Like many retired and serving military officers and national security professionals as well as senior Republican senators, I believe that President Trump’s Syria withdrawal decision was a mistake. However, the public outcry from some serving soldiers is unsettling as were the partisan cries for the president’s ouster from recently retired general and flag officers. The concept of civilian control of the military is one of the most sacred traditions in the American body politic, and recent events are disturbing.
Serving professional officers are expected to carry out the orders of their civilian masters even if their advice is ignored. If they believe that the order is illegal, immoral, or will lead to disaster; they are obligated to resign their commissions as a signal of their disapproval. An op-ed or CNN interview is not in that mix. What James Mattis did as secretary of Defense is the right way. Although in a civilian capacity at the time, he acted as a professional soldier should. His resignation letter spoke volumes and apparently caused a temporary reconsideration of a Syrian withdrawal. That’s the way the game should be played.
Recently-retired senior officers who engage in partisan politics are another matter entirely. The sight of former Gen. Mike (lock her up) Flynn campaigning for candidate Trump and Gen. John Allen stumping for Hillary Clinton should have been disturbing for all retired professional military men and women. Had they been out of uniform for years and established their chops in politics or business, aligning themselves with a candidate or running themselves might well be acceptable. But — having retired recently — they were lending the weight of their recent military positions to partisan political pandering. This is not currently illegal, but it should be.
I would favor legislation that would prohibit senior military officers from political campaigning or running for office for four years after retirement. Similar laws are on the books preventing officers and civilians involved in procurement decisions from working for civilian firms involved in making bids in areas in which those persons had been involved. That cooling off period makes good sense in politics as well. Unlike the civilian world, military retirement is a retainer rather than a pension. Retired officers are subject to recall at any time if the needs of the nation or service dictate.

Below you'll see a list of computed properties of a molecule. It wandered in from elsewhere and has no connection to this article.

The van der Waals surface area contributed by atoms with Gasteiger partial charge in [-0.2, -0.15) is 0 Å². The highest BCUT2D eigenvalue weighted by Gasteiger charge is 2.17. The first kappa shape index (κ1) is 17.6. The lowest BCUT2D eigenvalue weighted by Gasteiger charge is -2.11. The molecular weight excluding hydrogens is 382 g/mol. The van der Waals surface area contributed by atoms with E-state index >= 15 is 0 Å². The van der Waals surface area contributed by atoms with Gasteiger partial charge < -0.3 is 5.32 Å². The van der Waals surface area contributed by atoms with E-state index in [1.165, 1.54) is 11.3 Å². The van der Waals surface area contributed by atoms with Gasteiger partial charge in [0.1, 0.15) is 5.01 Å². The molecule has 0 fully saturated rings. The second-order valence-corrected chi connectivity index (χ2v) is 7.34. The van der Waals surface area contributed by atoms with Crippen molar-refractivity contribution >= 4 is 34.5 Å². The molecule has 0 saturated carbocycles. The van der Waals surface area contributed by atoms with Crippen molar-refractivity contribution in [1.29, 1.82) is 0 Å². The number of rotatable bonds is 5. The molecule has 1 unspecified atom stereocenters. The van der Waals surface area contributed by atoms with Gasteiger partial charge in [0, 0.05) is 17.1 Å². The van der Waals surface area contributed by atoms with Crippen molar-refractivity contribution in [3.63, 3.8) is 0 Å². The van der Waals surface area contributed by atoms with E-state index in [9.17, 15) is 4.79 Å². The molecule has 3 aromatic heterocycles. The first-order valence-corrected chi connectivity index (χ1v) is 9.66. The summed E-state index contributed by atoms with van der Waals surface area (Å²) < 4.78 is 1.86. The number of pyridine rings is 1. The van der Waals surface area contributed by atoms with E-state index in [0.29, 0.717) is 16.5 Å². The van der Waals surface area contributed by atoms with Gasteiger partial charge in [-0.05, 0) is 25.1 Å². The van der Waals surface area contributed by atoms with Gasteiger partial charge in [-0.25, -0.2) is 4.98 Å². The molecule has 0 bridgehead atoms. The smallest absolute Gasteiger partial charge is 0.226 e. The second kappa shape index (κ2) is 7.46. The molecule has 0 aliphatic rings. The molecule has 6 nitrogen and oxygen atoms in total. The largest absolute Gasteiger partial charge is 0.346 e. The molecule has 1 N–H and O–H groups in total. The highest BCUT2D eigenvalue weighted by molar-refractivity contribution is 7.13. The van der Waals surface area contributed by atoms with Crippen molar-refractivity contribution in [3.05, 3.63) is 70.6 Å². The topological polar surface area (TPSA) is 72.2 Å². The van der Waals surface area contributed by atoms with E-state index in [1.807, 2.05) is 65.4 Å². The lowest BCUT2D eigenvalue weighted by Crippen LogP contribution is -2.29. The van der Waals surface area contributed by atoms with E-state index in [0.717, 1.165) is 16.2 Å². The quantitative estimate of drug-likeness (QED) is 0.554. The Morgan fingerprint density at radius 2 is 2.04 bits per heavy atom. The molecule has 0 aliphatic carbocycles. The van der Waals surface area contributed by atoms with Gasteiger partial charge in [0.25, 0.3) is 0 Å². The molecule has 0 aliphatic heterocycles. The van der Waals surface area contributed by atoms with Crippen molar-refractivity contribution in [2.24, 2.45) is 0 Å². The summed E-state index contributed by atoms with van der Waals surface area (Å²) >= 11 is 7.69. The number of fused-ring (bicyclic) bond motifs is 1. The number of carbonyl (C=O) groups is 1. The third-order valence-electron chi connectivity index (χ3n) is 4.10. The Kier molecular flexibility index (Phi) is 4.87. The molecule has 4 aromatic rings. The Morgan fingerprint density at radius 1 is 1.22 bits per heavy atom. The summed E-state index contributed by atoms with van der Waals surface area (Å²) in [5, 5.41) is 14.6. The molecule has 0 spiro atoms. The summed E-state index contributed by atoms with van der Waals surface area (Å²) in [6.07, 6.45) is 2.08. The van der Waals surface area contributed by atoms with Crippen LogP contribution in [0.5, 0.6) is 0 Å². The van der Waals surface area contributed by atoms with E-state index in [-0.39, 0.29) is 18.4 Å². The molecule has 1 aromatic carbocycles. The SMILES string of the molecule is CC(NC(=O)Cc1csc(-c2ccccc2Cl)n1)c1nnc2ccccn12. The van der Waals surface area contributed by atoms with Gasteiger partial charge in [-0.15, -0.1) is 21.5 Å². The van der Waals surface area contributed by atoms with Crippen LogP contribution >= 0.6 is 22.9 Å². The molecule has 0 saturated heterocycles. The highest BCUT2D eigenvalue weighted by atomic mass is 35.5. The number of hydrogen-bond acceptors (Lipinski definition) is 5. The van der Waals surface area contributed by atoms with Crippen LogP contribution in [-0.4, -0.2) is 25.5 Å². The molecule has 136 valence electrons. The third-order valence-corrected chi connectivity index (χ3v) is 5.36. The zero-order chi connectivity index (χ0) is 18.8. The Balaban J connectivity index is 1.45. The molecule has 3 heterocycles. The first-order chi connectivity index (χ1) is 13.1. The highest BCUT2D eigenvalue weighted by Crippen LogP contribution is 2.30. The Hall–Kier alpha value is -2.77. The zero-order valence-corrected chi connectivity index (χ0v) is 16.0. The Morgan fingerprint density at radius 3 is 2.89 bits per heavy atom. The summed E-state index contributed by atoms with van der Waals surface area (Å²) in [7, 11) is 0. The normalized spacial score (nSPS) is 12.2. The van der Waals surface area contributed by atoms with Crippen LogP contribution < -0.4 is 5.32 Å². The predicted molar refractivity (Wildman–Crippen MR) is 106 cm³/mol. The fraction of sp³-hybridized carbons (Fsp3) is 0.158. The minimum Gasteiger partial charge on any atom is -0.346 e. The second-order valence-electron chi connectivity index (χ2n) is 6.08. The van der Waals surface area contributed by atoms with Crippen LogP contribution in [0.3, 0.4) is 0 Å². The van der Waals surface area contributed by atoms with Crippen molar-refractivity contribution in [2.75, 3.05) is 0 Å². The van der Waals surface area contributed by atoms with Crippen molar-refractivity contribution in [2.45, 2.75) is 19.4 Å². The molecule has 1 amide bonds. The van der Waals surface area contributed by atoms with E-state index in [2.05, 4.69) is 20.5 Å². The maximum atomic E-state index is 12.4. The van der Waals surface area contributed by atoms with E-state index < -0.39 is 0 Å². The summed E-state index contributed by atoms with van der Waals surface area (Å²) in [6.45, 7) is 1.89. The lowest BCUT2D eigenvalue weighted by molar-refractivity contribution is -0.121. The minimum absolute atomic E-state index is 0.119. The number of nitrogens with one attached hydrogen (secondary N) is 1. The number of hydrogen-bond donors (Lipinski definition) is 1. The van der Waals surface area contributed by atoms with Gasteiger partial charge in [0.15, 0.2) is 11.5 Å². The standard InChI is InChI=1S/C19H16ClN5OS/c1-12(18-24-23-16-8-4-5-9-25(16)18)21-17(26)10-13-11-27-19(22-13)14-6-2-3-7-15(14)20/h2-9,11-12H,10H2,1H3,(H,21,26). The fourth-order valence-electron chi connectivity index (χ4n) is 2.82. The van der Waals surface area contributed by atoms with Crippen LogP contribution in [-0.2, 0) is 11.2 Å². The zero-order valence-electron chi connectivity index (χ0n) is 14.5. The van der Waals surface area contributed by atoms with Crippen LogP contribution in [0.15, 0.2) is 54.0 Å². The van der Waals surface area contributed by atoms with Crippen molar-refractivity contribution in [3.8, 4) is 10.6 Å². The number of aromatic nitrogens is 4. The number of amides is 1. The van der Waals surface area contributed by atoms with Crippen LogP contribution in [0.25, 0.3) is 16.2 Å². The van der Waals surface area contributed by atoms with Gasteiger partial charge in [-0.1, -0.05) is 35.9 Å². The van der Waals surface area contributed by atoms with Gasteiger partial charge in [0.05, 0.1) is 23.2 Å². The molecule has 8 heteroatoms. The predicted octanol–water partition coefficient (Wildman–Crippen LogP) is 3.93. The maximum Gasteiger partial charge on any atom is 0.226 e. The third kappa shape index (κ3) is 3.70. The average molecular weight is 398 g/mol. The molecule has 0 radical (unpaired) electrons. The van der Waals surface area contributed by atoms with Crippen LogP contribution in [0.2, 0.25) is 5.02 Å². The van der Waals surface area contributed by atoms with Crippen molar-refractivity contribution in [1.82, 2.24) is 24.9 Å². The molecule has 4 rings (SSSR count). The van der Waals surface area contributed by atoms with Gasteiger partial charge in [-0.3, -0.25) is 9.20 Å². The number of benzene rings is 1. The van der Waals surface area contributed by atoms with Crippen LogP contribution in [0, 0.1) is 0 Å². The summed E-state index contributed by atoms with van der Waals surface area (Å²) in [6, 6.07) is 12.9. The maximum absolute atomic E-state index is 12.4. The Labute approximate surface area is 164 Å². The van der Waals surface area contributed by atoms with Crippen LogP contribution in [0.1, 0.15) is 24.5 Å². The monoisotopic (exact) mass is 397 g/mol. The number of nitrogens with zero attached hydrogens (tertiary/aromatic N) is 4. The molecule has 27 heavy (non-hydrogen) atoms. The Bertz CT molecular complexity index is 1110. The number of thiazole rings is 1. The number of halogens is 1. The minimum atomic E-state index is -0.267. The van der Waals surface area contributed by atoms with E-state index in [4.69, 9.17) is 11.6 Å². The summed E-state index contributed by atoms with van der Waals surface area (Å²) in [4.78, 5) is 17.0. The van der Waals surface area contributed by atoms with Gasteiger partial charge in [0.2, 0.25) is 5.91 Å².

We are not talking about all military personnel here. People who have recently completed an honorable enlistment in the armed forces or officers who served their obligated payback for military academy or ROTC education are excellent candidates for elective office or any type of political activity. Their leadership skills and patriotism would be a welcome addition to either political party. Retired flag level officers are an entirely different matter.
Nor should recently retired officers be prevented from doing commentary on purely military and strategic matters well within their area of expertise. The public benefits when Generals David Petraeus or Jack Keane write an op-ed or explain a complex situation in a TV interview. Nor should a retired general be prohibited from responding to personnel attacks. Gen. Mattis was well within his rights to respond when Mr. Trump called him an overrated general and compared him to Meryl Steep considered by the president to be an overrated actress. The humorous quip by Gen. Mattis in reply was both appropriate and humorous. It did not attack Mr. Trump.
Likewise, federal elected officials who join the reserves as relatively junior officers and stay in the reserves while in office should be allowed to continue to serve as long as they don’t campaign wearing the uniform. Their service helps to inspire reserve recruiting, and their expertise serves the respective services that they belong to well.
When I retired from active duty nearly two decades ago, I did not have the general expertise to effectively comment on purely political matters. I didn’t realize it then because I didn’t know what I didn’t know. After having some experience in business, the diplomatic world and academia, I feel more comfortable offering holistic comment. However, there were some hard lessons along the way.
At this point, we are nowhere near a “Seven Days in May” scenario, where the elements in the military attempt to stage a coup. But we have reached a point where some senior retired or soon-to-be-retired senior officers have become entirely too comfortable dabbling in partisan politics. There is a fine line between a man on horseback and a horse’s ass. We need a firewall to ensure that line isn’t crossed.
• Gary Anderson lectures in Alternative Analysis at the George Washington University’s Elliott School of International Affairs.
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